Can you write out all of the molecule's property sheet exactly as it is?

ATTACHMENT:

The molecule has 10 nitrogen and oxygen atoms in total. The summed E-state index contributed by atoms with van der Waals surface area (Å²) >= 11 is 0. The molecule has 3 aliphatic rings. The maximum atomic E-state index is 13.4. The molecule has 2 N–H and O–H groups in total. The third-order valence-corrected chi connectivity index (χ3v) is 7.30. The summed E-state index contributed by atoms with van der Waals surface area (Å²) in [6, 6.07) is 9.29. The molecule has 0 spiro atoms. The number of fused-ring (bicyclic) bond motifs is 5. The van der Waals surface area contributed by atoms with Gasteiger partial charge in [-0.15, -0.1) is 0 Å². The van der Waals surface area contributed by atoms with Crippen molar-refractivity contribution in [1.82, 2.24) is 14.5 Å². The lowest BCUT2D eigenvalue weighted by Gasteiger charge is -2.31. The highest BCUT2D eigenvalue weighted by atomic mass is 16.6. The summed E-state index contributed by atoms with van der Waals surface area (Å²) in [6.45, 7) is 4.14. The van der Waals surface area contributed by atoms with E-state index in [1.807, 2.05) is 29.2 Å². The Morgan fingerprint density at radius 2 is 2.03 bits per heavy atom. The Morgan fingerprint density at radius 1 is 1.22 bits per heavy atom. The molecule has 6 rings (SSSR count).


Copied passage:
The molecule has 10 nitrogen and oxygen atoms in total. The summed E-state index contributed by atoms with van der Waals surface area (Å²) >= 11 is 0. The molecule has 3 aliphatic rings. The maximum atomic E-state index is 13.4. The molecule has 2 N–H and O–H groups in total. The third-order valence-corrected chi connectivity index (χ3v) is 7.30. The summed E-state index contributed by atoms with van der Waals surface area (Å²) in [6, 6.07) is 9.29. The molecule has 0 spiro atoms. The number of fused-ring (bicyclic) bond motifs is 5. The van der Waals surface area contributed by atoms with Gasteiger partial charge in [-0.15, -0.1) is 0 Å². The van der Waals surface area contributed by atoms with Crippen molar-refractivity contribution in [1.82, 2.24) is 14.5 Å². The lowest BCUT2D eigenvalue weighted by Gasteiger charge is -2.31. The highest BCUT2D eigenvalue weighted by atomic mass is 16.6. The summed E-state index contributed by atoms with van der Waals surface area (Å²) in [6.45, 7) is 4.14. The van der Waals surface area contributed by atoms with E-state index in [1.807, 2.05) is 29.2 Å². The Morgan fingerprint density at radius 2 is 2.03 bits per heavy atom. The Morgan fingerprint density at radius 1 is 1.22 bits per heavy atom. The molecule has 6 rings (SSSR count).